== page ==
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Apollo slaying Coronis
Domenichino and assistants
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The Greek sun god Apollo tumbles from the sky to shoot his unfaithful lover, Coronis. This is one of ten frescoes which originally adorned the walls of a room in a garden pavilion in the grounds of the Villa Aldobrandini in Frascati, near Rome. Many of the stories, including this one, were taken from the Roman poet Ovid’s Metamorphoses. Eight of them were transferred to canvas and are now in our collection.

The iconography was designed both to glorify the Aldobrandini family and to express their philosophical and religious ideas. Apollo was not just the god of the sun, music, poetry and art, but by extension the light of reason, and the frescoes express the triumph of reason.

Although Domenichino’s preparatory drawings for this scene survive, by the time work began on the fresco he was busy with other projects, and much of the actual painting was left to assistants.

Key facts
Artist Domenichino and assistants
Artist dates 1581 - 1641
Full title Apollo slaying Coronis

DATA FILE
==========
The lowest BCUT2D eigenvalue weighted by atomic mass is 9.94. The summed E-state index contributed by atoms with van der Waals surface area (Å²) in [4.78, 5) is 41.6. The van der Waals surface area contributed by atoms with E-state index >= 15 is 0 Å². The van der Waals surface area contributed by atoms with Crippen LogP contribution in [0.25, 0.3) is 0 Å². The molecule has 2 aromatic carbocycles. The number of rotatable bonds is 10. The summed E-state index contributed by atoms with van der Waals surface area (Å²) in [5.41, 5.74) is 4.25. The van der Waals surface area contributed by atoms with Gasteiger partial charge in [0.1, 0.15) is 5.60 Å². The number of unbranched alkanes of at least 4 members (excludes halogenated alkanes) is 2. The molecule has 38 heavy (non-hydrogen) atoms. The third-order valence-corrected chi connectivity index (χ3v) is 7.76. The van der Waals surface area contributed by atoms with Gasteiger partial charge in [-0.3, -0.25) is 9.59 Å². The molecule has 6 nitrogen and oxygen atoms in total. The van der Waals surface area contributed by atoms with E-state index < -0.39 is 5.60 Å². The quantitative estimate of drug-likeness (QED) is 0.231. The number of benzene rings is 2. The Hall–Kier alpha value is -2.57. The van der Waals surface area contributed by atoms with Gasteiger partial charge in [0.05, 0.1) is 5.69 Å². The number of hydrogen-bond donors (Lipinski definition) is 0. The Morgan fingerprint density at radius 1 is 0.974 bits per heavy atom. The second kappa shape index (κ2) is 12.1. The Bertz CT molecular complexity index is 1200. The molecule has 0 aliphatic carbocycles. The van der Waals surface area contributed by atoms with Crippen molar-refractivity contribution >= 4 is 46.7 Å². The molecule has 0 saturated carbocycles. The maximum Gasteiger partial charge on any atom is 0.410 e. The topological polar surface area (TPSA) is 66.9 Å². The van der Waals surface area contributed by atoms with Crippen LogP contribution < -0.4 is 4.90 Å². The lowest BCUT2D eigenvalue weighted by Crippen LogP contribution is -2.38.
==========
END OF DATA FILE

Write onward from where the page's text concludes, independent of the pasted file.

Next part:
Group Villa Aldobrandini Frescoes
Date made 1616-18
Medium and support Fresco, transferred to canvas and mounted on board
Dimensions 199.4 x 89.5 cm
Acquisition credit Bought, 1958
Inventory number NG6284
Location in Gallery Not on display
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Villa Aldobrandini Frescoes

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These large frescoes (now transferred to canvas) once decorated the walls of a spectacular pavilion in one of the great Italian Baroque gardens.

The Villa Aldobrandini in Frascati was rebuilt by Cardinal Pietro Aldobrandini, nephew of Pope Clement VIII, in the early years of the seventeenth century. Immediately behind the palace, he built a large classical pavilion and decorated it with fountains, statues and paintings. Domenichino’s frescoes – two of which remain in situ – were arranged around a room called the Stanza di Apollo, which also contained a musical fountain representing Mount Parnassus, the mythical home of the Greek sun god Apollo and the Muses. Based on themes drawn from the Greek myths, the iconographical programme glorified the triumph of the Catholic Church, and the role of the Aldobrandini family in it, emphasising the superiority of the intellect over the emotions.

Although Domenichino designed the pictures, much of the actual painting was done by assistants.

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